A federal appeals court in New Orleans agreed Friday evening with Missouri’s attorney general that the Biden administration “ran afoul of the First Amendment” by threatening social media platforms over posts spreading misinformation.
But the three-judge panel of the 5th U.S. Circuit Court of Appeals in New Orleans concluded a lower court’s wide-ranging order barring the federal government from communicating with social media companies was “vague and broader than necessary.”
The appeals court’s Friday order was limited to only pertain to instances when government officials threaten punishment to ensure compliance with any request.”
“As an initial matter, it is axiomatic that an injunction is overbroad if it enjoins a defendant from engaging in legal conduct,” Friday’s ruling said. “Nine of the preliminary injunction’s 10 prohibitions risk doing just that. Moreover, many of the provisions are duplicative of each other and thus unnecessary.”
The lawsuit was filed last year by former Missouri Attorney General Eric Schmitt and Louisiana Attorney General Jeff Landry. It alleges the federal government colluded with social media companies like Twitter and Facebook to suppress the freedom of speech.
U.S. District Judge Terry Doughty ruled July 4 that officials under both Democratic President Joe Biden and Republican President Donald Trump coerced social media companies to censor content over concerns it would fuel vaccine hesitancy during the COVID-19 pandemic or upend elections.
Doughty, a Trump appointee, said the “widespread censorship campaign” violated the U.S. Constitution’s First Amendment’s free speech guarantees. His order barred government agencies, including the Department of Health and Human Services and the Federal Bureau of Investigation, from contacting social media companies “for the purpose of urging, encouraging, pressuring or inducing in any manner the removal, deletion, suppression or reduction of content containing protected free speech.”
The Biden administration quickly appealed, and the 5th Circuit temporarily put the judge’s ruling on hold.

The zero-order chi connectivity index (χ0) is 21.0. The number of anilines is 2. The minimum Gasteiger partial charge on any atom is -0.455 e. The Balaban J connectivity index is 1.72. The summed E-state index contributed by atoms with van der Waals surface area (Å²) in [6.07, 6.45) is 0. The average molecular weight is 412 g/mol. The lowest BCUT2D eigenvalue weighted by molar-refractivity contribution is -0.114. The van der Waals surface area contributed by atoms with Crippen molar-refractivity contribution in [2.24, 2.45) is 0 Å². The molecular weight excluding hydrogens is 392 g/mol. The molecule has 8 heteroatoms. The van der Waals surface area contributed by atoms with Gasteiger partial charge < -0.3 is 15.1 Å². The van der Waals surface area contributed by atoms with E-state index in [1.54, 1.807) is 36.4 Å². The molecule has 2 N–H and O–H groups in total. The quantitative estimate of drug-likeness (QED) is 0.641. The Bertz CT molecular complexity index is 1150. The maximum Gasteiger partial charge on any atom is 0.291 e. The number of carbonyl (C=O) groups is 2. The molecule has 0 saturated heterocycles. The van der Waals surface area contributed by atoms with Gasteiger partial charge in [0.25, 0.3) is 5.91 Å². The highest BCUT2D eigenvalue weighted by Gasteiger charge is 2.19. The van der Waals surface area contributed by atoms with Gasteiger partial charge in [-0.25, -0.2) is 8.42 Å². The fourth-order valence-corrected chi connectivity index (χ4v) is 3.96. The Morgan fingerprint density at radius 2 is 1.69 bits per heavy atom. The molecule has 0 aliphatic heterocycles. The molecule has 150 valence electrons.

Friday’s order will not go into effect for 10 days, giving federal officials time to appeal to the U.S. Supreme Court.
Despite the appeals court limiting restrictions on the Biden administration, Missouri Attorney General Andrew Bailey declared victory.
“Missouri will continue to lead the way in the fight to defend our most fundamental freedoms,” Bailey said in an emailed statement.
While the court limited the restrictions, Friday’s order pilloried the Biden administration’s efforts to combat misinformation by pressuring social media companies to remove posts.
“ …officials made express threats and, at the very least, leaned into the inherent authority of the president’s office,” Friday’s ruling stated.” The officials made inflammatory accusations, such as saying that the platforms were ‘poison[ing]’ the public, and ‘killing people.’ The platforms were told they needed to take greater responsibility and action. Then, they followed their statements with threats of ‘fundamental reforms’ like regulatory changes and increased enforcement actions that would ensure the platforms were ‘held accountable.’”
The lawsuit has garnered widespread attention, and attracted co-plaintiffs with long histories of spreading misinformation and debunked conspiracy theories.
That includes Jim Hoft, founder of the right-wing conspiracy website Gateway Pundit, who was added to the lawsuit in August and has built a career on promulgating conspiracies on a wide range of topics, from the 2018 Parkland school shooting to former President Barack Obama’s birth certificate.
More recently, Hoft has been among the biggest purveyors of election fraud lies. He currently faces defamation lawsuit in St. Louis circuit court filed by two Georgia election workers who faced death threats following Gateway Pundit’s false stories about a vote-rigging scheme.
The lawsuit also attracted support from presidential hopeful Robert F. Kennedy Jr., who has a long history of promoting medical misinformation such as the idea that vaccines cause autism and Wi-Fi causes cancer.
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